Sex Trafficking in Sports: An Overview

Human trafficking is defined as the recruitment, transportation, transfer, harboring, or receipt of people through force, fraud, or deception to exploit the individual for profit (United Nations: Office on Drugs and Crime, n.d.) When we think of the epidemic of sex trafficking, we may not consider that this is happening in our local neighborhoods and communities. In reality, men, women, and children of all ages, genders, and backgrounds can become victims of this crime, which occurs in every region of the world (United Nations: Office on Drugs and Crime, n.d.). As the second largest criminal activity in the world, human trafficking is a $150 billion industry (Lapchick, 2019). Lesser talked about – how human trafficking and the world of athletics are connected. 

At #WRT, we create direct, honest, and informative posts. We aim to let people know what is going on in terms of sports and broader social contexts to raise awareness regarding the global mistreatment of athletes in sports. This post is no different. We intend to highlight a prevalent issue in sports and any consumer industry: trafficking.

At large, data shows that more individuals are trafficked at sporting events as consumer activity increases: in 2017, a total of 750 arrests were made in relation to trafficking activity during the weeks leading up to the Super Bowl alone (Lapchick, 2019). This begs our attention to consider the dynamics of trafficking, and how we can all play a role at sporting events by being safe, active bystanders. Remembering this with upcoming world events, such as the Tour de France and Paris Olympics, is important. If we see something, we must say something

Moreover, athletes themselves can be victims of human trafficking…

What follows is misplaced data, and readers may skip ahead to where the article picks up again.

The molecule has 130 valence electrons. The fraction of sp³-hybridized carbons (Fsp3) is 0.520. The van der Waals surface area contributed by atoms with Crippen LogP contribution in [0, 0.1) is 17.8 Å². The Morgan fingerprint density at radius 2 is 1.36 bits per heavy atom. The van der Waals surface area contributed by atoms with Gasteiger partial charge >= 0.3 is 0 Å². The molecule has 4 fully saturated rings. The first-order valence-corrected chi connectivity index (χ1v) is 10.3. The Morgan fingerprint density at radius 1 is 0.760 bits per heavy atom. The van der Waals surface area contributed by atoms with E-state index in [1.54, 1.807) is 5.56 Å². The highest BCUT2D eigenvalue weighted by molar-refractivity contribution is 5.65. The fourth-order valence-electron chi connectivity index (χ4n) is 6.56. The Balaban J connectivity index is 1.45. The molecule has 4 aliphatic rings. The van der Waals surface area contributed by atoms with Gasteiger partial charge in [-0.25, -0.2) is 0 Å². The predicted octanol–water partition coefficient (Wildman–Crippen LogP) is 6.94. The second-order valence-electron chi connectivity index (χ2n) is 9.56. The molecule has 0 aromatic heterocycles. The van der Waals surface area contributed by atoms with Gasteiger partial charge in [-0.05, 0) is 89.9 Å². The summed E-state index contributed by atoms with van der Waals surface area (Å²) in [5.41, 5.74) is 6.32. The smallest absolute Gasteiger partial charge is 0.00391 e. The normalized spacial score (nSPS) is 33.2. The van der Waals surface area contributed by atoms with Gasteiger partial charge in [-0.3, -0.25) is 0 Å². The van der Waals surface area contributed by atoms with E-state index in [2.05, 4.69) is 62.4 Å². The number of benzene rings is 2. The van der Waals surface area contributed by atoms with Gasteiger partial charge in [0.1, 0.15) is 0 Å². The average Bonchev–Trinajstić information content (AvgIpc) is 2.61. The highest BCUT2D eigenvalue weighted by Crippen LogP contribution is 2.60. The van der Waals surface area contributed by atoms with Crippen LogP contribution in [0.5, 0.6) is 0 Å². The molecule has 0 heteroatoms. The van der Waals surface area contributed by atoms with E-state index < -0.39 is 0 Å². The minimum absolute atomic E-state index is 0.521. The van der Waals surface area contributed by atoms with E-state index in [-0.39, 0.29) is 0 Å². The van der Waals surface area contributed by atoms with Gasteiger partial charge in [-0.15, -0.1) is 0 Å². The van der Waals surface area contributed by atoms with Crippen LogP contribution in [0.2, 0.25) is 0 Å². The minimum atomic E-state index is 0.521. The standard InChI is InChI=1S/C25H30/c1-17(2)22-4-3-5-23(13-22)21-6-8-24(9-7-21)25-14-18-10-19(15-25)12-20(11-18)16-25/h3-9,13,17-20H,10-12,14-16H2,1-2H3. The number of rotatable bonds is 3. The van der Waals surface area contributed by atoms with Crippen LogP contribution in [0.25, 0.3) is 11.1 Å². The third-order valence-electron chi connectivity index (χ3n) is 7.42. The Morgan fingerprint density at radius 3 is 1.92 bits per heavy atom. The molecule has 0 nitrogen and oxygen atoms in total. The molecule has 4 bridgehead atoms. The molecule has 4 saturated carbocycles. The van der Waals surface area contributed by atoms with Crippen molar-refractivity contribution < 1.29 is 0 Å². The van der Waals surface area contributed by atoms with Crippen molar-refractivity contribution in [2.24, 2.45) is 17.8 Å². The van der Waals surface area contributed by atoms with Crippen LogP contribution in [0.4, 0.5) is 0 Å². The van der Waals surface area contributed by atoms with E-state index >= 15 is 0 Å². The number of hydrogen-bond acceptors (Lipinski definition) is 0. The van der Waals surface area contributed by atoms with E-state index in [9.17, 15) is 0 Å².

“The US Department of State included trafficking in sports for the first time in their 2020 TIP Report, and estimates that 'within Europe’s soccer industry alone, it is estimated there are 15,000 human trafficking victims each year', mainly from West Africa.” (Journal Christus Liberat., 2024). We must be aware of labor migration for the trafficking of persons in sports and the abandonment many face when moved to a new country for false promises and left without any personal documents or resources.

One of the most notorious examples can be seen in the West African Football community: “After giving funds to an intermediary claiming to have contacts with professional football clubs abroad, a young player does indeed obtain a contract or trial with a club albeit of an exploitative nature.” (Esson, 2020: 1). This example illustrates how the agency will sign players to exploit them for undivulged gains.

On the other hand, there are some scenarios where the initial alleged interest from an abroad club is fictitious, leaving the player deserted upon arrival to the foreign country without any means or documentation (Esson, 2020). Once the deception has been realized and the reality of their aspirations has been conned, the players are subjected to such personal shame that they are afraid to return home (Esson, 2020). 

No different than any other sexual abuse case, victims of trafficking may face victim blaming and disbelief around the legitimacy of their claim. This is because the involved youth are perceived as complicit in their predicament (Esson, 2020). This emphasizes the notion of perpetrators taking advantage of vulnerable individuals and the consequences falling on the victim.